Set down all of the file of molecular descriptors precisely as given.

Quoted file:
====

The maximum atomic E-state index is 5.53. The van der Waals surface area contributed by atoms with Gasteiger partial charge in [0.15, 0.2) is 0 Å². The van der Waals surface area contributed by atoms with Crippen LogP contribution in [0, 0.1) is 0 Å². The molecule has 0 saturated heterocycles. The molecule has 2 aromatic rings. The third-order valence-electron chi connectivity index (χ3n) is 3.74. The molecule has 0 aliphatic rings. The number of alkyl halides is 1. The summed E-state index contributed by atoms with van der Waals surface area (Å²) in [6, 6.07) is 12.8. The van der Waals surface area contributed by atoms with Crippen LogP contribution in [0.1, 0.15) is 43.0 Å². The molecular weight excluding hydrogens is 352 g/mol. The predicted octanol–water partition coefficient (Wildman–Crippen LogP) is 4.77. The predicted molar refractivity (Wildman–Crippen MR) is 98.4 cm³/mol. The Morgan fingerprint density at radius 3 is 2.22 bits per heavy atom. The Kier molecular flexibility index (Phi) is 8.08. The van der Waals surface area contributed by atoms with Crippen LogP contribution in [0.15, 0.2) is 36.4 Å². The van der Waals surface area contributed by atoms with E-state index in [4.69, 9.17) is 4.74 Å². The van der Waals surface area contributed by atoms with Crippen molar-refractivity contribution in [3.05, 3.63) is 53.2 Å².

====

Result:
The maximum atomic E-state index is 5.53. The van der Waals surface area contributed by atoms with Gasteiger partial charge in [0.15, 0.2) is 0 Å². The van der Waals surface area contributed by atoms with Crippen LogP contribution in [0, 0.1) is 0 Å². The molecule has 0 saturated heterocycles. The molecule has 2 aromatic rings. The third-order valence-electron chi connectivity index (χ3n) is 3.74. The molecule has 0 aliphatic rings. The number of alkyl halides is 1. The summed E-state index contributed by atoms with van der Waals surface area (Å²) in [6, 6.07) is 12.8. The van der Waals surface area contributed by atoms with Crippen LogP contribution in [0.1, 0.15) is 43.0 Å². The molecular weight excluding hydrogens is 352 g/mol. The predicted octanol–water partition coefficient (Wildman–Crippen LogP) is 4.77. The predicted molar refractivity (Wildman–Crippen MR) is 98.4 cm³/mol. The Morgan fingerprint density at radius 3 is 2.22 bits per heavy atom. The Kier molecular flexibility index (Phi) is 8.08. The van der Waals surface area contributed by atoms with Crippen LogP contribution in [0.15, 0.2) is 36.4 Å². The van der Waals surface area contributed by atoms with E-state index in [4.69, 9.17) is 4.74 Å². The van der Waals surface area contributed by atoms with Crippen molar-refractivity contribution in [3.05, 3.63) is 53.2 Å².